Yoon Sun Yang wins the James B. Palais Book Prize (Korea) from the AAS

Associate Professor of Korean & Comparative Literature and Women’s, Gender & Sexuality Studies Yoon Sun Yang’s monograph, From Domestic Women to Sensitive Men: Translating the Individual in Colonial Korea, won the 2020 James B. Palais Prize of the Association for Asian Studies (AAS). The Palais Prize is “given annually to an outstanding scholar of Korean studies from any discipline or country specialization to recognize distinguished scholarly work on Korea.” It’s the only book prize the AAS gives in Korean, and she will receive it at the upcoming national conference in March, which is being held here in Boston.

In From Domestic Women to Sensitive Young Men: Translating the Individual in Early Colonial Korea (Harvard University Asia Center 2017), Yoon Sun Yang explores how to read and study modern Korean literature without presuming European superiority. The canonical narrative of twentieth-century Korean literature has been framed by Eurocentric questions: does it live up to the aesthetic standard derived from nineteenth-century European literature? Or how “accurately” did Korean writers portray the quintessential novelistic character in Western literature—the individual? Instead of making an equally problematic Orientalist quest for “essentially Korean” aesthetics, this book looks into how Korean writers innovatively appropriated the European notion of the individual to portray their own modern literary figures between 1906 and 1918 in the process of making sense of the world that was rapidly modernizing under colonial rule. Yang’s reading offers an alternative account about the beginning of modern Korean fiction. She argues the first Korean literary iterations of the modern individual were prototypically female figures appearing in the early colonial domestic novel―a genre developed by reform-minded male writers―as schoolgirls, housewives, female ghosts, the femme fatale, and female same-sex partners. Such female figures have long been viewed as lacking in modernity because, unlike numerous male characters in Korean literature after the late 1910s, they did not assert their own modernity, or that of the nation, by exploring their interiority. Yang, however, shows that no reading of Korean literary modernity can ignore these figures, because the early colonial domestic novel cast them as individuals in terms of their usefulness or relevance to the nation, whether as model citizens or iconoclasts. By including these earlier narratives within modern Korean literary history and positing that they too were engaged in the translation of individuality into Korean, Yang’s study not only disrupts the canonical account of a non-gendered, linear progress toward modern Korean selfhood but also expands our understanding of the role played by translation in Korea’s construction of modern gender roles.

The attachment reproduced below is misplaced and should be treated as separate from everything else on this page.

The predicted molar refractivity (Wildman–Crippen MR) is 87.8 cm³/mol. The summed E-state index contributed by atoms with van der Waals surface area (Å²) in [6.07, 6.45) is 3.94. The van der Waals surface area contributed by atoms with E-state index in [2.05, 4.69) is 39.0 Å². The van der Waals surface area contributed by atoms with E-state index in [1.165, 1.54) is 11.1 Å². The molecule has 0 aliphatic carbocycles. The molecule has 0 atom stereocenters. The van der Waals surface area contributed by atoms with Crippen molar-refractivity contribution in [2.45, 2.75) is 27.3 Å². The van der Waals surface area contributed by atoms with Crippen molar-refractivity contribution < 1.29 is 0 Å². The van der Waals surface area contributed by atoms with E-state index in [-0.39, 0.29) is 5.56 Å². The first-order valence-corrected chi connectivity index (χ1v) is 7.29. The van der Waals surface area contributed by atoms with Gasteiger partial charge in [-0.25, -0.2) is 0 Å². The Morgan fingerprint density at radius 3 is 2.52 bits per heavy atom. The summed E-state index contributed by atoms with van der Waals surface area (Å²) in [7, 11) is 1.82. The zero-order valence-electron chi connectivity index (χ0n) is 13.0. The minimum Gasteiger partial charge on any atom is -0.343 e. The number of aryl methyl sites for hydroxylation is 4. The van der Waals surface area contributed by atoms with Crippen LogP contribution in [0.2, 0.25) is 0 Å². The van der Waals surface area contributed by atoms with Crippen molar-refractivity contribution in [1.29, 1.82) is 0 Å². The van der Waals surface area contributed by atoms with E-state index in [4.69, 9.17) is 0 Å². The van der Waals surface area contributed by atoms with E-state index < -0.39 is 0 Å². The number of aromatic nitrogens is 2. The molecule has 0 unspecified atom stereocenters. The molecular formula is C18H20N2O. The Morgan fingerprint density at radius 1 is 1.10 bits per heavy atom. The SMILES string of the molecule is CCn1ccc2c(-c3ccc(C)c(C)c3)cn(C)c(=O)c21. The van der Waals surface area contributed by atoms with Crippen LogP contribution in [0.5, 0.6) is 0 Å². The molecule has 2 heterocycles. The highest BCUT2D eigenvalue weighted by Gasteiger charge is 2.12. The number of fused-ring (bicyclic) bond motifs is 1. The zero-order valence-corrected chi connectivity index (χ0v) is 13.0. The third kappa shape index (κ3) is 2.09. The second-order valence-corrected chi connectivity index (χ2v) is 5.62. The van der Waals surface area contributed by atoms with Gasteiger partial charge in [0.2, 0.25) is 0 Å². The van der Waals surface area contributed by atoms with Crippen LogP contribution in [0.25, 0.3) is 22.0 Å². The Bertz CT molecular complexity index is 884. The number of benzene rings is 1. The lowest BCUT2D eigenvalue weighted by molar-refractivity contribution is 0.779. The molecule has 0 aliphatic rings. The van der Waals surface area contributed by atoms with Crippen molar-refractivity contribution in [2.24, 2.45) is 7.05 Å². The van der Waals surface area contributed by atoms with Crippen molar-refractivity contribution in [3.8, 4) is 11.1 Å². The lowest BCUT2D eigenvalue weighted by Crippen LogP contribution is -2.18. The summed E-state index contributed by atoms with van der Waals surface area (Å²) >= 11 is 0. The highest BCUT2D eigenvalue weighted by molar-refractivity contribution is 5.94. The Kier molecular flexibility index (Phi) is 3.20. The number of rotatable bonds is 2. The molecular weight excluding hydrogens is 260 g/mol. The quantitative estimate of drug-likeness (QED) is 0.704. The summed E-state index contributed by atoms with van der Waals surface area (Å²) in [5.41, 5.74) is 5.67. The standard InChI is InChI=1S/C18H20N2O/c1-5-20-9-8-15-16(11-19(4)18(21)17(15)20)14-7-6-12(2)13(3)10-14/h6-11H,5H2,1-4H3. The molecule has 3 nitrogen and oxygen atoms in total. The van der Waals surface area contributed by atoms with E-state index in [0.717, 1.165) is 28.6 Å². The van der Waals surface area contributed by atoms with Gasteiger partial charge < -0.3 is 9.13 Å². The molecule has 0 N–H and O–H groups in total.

Her sole-edited volume, Routledge Handbook of Modern Korean Literature, will be published in April 2020.  She is currently translating early colonial Korean short stories and essays published between 1907 and 1918 (for the MLA Texts and Translations series) while working on a book-length study tentatively titled “Under the Medical Gaze: Illness, Gender, and Colonialism in Korean Literature.”

Some sample reviews from https://www.hup.harvard.edu/catalog.php?isbn=9780674976979&content=reviews

From Domestic Women to Sensitive Young Men is a brilliant account of the uneven emergence of the modern subject in Korean literary fiction, immersing us in the historical circumstances of colonialism, censorship, and the transition to modernity that shaped authors and readers alike in early colonial Korea. Taking a neglected but crucial corpus of novels known as New Fiction that flourished after the Protectorate Treaty in 1905, the book argues that the same circumstances that made the political novel impossible created a genre of domestic fiction where the traumas of transition to a modern society were thrashed out. By returning us to these complex and ambivalent literary figures who served as the unacknowledged earliest iterations of the modern individual, Yoon Sun Yang’s book makes a compelling case for the importance of this genre in understanding early colonial Korea. Written in beautiful, measured prose, this book apprises us of the costs of longing for individuality, modernity, and civilization. A work of comparative literature at its finest.—Ruth Barraclough, Australian National University

Yang’s important study challenges hegemonic, male-centered historical narratives of intellectual and literary modernity that are both Korean and universal. The book vouches strongly for the embodied nature of the individual subject, which is never transcendent but is always marked by gender, ethnicity, class, and sexual orientation. Emerging from Yang’s clear, precise, and always insightful prose are thus many of the suppressed Others of Enlightenment rationality—insane women, queer couples, sensitive men, female ghosts, and more. An admirable example of feminist literary scholarship, this book will become a must read for scholars and students of Korean and East Asian literature, comparative literature, gender studies, and postcolonial studies.—Sunyoung Park, University of Southern California

Yoon Sun Yang’s From Domestic Women to Sensitive Young Men is revisionary scholarship of the best and highest order that will also reach beyond the growing field of Korean literary studies to attract scholars of other national literatures.—Janet Poole, University of Toronto